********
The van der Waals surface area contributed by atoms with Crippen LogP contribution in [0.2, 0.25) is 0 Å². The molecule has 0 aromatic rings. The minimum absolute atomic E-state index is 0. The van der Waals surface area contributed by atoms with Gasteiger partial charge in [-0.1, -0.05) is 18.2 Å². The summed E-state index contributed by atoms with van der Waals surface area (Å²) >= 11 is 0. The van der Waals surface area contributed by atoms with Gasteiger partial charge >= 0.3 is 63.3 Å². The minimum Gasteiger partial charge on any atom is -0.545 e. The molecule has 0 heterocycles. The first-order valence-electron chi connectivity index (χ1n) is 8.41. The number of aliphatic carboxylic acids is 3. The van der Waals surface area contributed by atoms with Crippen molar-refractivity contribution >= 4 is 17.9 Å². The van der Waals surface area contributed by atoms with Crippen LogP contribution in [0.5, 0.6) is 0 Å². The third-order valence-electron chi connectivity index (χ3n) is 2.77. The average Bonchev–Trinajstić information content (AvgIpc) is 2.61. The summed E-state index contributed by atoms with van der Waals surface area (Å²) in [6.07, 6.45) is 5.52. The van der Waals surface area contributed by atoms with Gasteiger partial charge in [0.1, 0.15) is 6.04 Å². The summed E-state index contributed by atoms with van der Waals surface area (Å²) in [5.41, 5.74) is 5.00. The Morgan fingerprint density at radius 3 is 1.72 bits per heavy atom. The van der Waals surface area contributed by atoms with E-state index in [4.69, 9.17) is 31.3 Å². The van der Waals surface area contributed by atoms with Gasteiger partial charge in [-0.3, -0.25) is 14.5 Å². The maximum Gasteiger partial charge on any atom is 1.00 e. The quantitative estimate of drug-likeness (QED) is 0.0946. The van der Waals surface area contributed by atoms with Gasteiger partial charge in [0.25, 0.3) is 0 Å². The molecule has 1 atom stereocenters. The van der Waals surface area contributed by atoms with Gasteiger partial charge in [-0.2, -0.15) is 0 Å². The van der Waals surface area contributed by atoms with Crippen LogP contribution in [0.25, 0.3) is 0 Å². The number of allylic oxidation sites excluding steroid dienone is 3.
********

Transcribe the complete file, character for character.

The van der Waals surface area contributed by atoms with Crippen LogP contribution in [0.2, 0.25) is 0 Å². The molecule has 0 aromatic rings. The minimum absolute atomic E-state index is 0. The van der Waals surface area contributed by atoms with Gasteiger partial charge in [-0.1, -0.05) is 18.2 Å². The summed E-state index contributed by atoms with van der Waals surface area (Å²) >= 11 is 0. The van der Waals surface area contributed by atoms with Gasteiger partial charge >= 0.3 is 63.3 Å². The minimum Gasteiger partial charge on any atom is -0.545 e. The molecule has 0 heterocycles. The first-order valence-electron chi connectivity index (χ1n) is 8.41. The number of aliphatic carboxylic acids is 3. The van der Waals surface area contributed by atoms with Crippen molar-refractivity contribution >= 4 is 17.9 Å². The van der Waals surface area contributed by atoms with Crippen LogP contribution in [0.5, 0.6) is 0 Å². The third-order valence-electron chi connectivity index (χ3n) is 2.77. The average Bonchev–Trinajstić information content (AvgIpc) is 2.61. The summed E-state index contributed by atoms with van der Waals surface area (Å²) in [6.07, 6.45) is 5.52. The van der Waals surface area contributed by atoms with Gasteiger partial charge in [0.1, 0.15) is 6.04 Å². The summed E-state index contributed by atoms with van der Waals surface area (Å²) in [5.41, 5.74) is 5.00. The Morgan fingerprint density at radius 3 is 1.72 bits per heavy atom. The van der Waals surface area contributed by atoms with E-state index in [4.69, 9.17) is 31.3 Å². The van der Waals surface area contributed by atoms with Gasteiger partial charge in [-0.3, -0.25) is 14.5 Å². The maximum Gasteiger partial charge on any atom is 1.00 e. The quantitative estimate of drug-likeness (QED) is 0.0946. The van der Waals surface area contributed by atoms with Gasteiger partial charge in [0.25, 0.3) is 0 Å². The molecule has 1 atom stereocenters. The van der Waals surface area contributed by atoms with Gasteiger partial charge in [-0.2, -0.15) is 0 Å². The van der Waals surface area contributed by atoms with Crippen LogP contribution in [0.25, 0.3) is 0 Å². The number of allylic oxidation sites excluding steroid dienone is 3.